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Learning from ArtCOP21
Panelists Anais Roesch, Catherine Cullen, Ben Twist and Anne-Marie Melster
Learning from ArtCOP21
Louise Hallman 
From September to December 2015, leading up to COP21, 550 events were held under the auspices of ArtCOP21, with 54 countries engaged, and 250 artists present in Paris. But to what end?  As panelists at the Salzburg Global Seminar program Beyond Green: The Arts as a Catalyst for Sustainability explained, for many people the COP events are too technical and political, rendering them inaccessible and incomprehensible. One aim of engaging artists alongside COP21 was to lift this mystique and make the event understandable and relevant to the general public.  As one Fellow remarked, ArtCOP21 “did it’s job” – it was diverse and it was visible. Indeed, as another Paris-based Fellow corroborated, the French capital, and more broadly France, has become a more climate- and sustainability-aware city since.  Besides making the international convention more accessible to the general public and mobilizing people to take action, ArtCOP21 also aimed to include culture in the political agenda of climate change and position the artist as an important stakeholder in the debate.  The arts and culture sector has become increasingly prominent at such events. As one Fellow shared, at COP15 in Copenhagen in 2009, ARTPORT_making waves (an “international curatorial practice” that raises awareness of climate change and environmental issues) struggled to find a space to exhibit and attracted few visitors. At Cancun, Mexico in 2010, ARTPORT partnered with museums to bring in a ready audience of school children. Building on these past experiences, despite the “extreme bureaucracy” in France, COP21 was much more successful. Their project, while created for COP21, will not be an isolated, one-off exhibit: it will now travel to Astana, Kazakhstan for the next World Expo and later New York. ArtCOP21, engaged diverse artists, including poets, cultural experts, and performers, eschewing the approach of “one big name in one gallery” of COP15. Bringing art into the negotiation space (usually a drab conference center) and encouraging the negotiators to connect with the issues on a more intimate, human, rather than political level, was mooted. One of ArtCOP21’s project, the COPbox, had sought to do this, collecting messages from Parisians as the installation traveled around the city ahead of the event. However, following the Paris terrorist attacks, the budget for the final installation (through which the negotiators would all have to pass), was cut in favor of increasing security. Engaging directly with “the system,” be that at the international level of COP21 or with local, municipal governments, is important, one ArtCOP21 participant reminded Fellows. “We need to focus on systems change instead of behavior change” because too many individuals have too little agency. As another Fellow remarked, “We have to get on board the people who are actually creating our world,” not just artists, but also designers, politicians, business, et al.  We need to avoid what one Fellow admitted was his greatest fear: “We in the arts are talking to each other – we are not talking to the world.”
The Salzburg Global session Beyond Green: The Arts as a Catalyst for Sustainability is part of Salzburg Global’s long-running Culture and the Arts series. The session is supported by the Edward T. Cone Foundation, the Robert Rauschenberg Foundation, the Bush Foundation and Red Bull Amaphiko. More information on the session can be found here: www.salzburgglobal.org/go/561. You can follow all the discussions on Twitter by following the hashtag #SGSculture.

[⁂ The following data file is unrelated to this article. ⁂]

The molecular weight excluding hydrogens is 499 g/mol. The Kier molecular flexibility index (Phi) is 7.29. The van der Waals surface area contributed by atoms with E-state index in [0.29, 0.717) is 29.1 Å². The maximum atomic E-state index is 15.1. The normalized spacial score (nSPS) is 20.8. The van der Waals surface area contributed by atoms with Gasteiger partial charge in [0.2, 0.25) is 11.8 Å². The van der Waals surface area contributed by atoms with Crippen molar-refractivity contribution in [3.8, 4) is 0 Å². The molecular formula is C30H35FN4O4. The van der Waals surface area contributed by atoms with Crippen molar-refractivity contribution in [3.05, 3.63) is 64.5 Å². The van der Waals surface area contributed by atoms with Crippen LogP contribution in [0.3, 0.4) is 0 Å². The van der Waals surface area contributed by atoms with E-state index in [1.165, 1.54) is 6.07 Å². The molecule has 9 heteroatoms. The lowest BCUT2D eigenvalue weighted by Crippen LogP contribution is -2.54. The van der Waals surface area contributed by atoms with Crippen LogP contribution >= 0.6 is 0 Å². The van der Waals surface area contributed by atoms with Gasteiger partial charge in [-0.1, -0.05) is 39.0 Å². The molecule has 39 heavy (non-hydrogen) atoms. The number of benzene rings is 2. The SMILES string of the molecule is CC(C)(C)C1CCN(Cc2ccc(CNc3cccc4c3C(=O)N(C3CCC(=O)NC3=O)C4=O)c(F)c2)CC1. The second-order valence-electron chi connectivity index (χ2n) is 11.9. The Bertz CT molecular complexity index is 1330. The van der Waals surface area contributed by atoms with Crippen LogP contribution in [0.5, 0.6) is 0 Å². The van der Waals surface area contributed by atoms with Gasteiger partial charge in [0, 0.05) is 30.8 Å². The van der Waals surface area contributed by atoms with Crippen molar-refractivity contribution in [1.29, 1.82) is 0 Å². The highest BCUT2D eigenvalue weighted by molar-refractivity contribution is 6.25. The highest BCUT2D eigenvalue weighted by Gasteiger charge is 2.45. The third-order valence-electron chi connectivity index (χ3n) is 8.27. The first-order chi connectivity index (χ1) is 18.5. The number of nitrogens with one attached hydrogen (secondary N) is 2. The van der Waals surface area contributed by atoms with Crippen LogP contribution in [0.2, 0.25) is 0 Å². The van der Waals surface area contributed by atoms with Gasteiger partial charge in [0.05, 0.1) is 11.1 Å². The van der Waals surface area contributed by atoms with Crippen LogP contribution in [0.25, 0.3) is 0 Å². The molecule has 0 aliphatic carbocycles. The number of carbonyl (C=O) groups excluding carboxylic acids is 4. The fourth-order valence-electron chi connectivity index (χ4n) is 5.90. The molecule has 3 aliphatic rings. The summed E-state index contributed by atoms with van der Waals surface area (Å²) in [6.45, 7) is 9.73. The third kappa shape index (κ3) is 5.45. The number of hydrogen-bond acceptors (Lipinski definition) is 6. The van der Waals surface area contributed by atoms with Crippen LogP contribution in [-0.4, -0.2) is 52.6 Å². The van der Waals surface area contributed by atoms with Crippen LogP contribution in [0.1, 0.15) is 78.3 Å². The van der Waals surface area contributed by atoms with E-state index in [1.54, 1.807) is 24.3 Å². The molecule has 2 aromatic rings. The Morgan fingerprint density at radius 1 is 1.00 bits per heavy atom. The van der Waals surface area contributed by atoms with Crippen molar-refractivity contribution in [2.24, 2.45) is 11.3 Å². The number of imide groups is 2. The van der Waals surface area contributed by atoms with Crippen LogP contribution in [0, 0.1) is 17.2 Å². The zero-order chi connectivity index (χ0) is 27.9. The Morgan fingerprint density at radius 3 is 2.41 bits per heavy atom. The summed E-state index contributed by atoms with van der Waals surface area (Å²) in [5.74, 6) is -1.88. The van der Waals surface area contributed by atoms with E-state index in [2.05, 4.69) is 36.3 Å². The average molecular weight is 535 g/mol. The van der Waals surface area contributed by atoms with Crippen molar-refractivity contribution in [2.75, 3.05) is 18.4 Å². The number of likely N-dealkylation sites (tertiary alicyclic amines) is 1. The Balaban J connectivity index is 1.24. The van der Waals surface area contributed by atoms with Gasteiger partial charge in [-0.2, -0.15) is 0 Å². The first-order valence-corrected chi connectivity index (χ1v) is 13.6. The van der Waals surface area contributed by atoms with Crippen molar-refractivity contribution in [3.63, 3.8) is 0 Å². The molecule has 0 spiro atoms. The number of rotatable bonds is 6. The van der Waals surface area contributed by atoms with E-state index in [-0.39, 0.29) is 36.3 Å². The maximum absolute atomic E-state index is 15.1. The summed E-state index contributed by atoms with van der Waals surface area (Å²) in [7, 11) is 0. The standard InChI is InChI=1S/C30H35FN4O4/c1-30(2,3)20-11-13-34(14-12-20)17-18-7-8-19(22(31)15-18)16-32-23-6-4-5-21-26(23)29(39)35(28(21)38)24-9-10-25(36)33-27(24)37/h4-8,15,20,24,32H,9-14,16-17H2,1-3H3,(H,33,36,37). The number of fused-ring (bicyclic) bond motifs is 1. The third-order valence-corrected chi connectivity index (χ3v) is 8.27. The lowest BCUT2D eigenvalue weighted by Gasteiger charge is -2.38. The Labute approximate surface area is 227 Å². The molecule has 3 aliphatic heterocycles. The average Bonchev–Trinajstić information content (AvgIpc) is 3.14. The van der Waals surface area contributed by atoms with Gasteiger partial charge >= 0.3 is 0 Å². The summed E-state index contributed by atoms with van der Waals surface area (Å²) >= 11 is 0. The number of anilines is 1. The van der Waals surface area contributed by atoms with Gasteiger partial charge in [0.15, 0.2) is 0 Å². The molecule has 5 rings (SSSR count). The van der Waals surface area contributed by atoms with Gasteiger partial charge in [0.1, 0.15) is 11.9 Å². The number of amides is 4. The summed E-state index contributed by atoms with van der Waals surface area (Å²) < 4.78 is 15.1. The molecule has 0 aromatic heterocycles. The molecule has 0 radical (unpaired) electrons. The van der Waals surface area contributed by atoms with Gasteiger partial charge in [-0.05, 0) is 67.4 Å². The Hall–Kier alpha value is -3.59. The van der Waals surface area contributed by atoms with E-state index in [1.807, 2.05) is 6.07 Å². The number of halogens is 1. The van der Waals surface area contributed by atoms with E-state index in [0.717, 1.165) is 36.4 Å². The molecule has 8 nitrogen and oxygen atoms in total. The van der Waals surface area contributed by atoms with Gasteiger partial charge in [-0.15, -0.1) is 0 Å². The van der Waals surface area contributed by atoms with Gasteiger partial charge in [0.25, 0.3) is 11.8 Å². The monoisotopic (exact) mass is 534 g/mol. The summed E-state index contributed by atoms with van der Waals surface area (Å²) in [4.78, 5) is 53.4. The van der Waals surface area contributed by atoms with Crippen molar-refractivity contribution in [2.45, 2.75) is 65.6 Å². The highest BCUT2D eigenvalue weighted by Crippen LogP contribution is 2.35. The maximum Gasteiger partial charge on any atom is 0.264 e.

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Raising awareness and catalyzing public engagement
Bangladeshi photographer Shahidul Alam at "Beyond Green"
Raising awareness and catalyzing public engagement
Patrick Wilson & Louise Hallman 
Artists have a powerful role to play in raising awareness of social injustices. As the African saying goes: “Until the lion finds their storyteller, hunters will always be portrayed as the hero.” As the Fellows of Beyond Green: The Arts as a Catalyst for Sustainability heard on the first night of the session, artists can help share the stories of areas afflicted by unsustainable development. Many communities have been and continue be displaced in the pursuit of “development,” such as a community in Cambodia whose ancestral lands will be devastated by the building of a hydroelectric dam.  Provocatively, one Fellow remarked that we have all been displaced “because we have become disconnected from nature and the green spaces and the beauty of the world. We’re more connected to technology... than we are to the natural world... this has made us isolated.” Art can help us to reconnect with that beauty and, in turn, inspire us to protect it. The following morning, discussions continued in a plenary session on the topic of “Raising Awareness and Catalyzing Public Engagement.” Panelists started by looking at artistic exhibits and campaigns in Bangladesh and the struggles one Fellow faced in attempting to present socially impactful pieces of work and collections. Although now an independent country, and nominally a democracy, one Fellow pointed out that like many countries, a democratic society may not be as democratic as it appears: “Elections in themselves to do not mean a democratic process.” Art can give people a way to express themselves in undemocratic and oppressive situations. One project highlighted was Kalpana’s Warriors, which featured a combination of poetry, performance and laser burn art to promote knowledge and discussion about an indigenous woman of the Chittagong Hill Tracts who spoke out against military occupation and was abducted on June 12, 1996.   It is not only in Cambodia and Bangladesh where art can play an important role in public engagement and democracy, with another Fellow sharing an example from the US.  Beautiful Solutions, which stemmed from the book and documentary This Changes Everything, is a gallery, lab, web platform and book that “gathers the most promising and contagious strategies for building a more just, democratic and resilient world.”  By engaging the public and collecting and sharing “real” stories, the project aims to change society from that in which someone has “power over” others, to instead a system of “shared power.” Grassroots efforts and engagement are important, and such projects can promote change from outside of a structural system – but still have impact on the system.  However one Fellow made a counter point that “we have to go inside the structures to change their behavior.”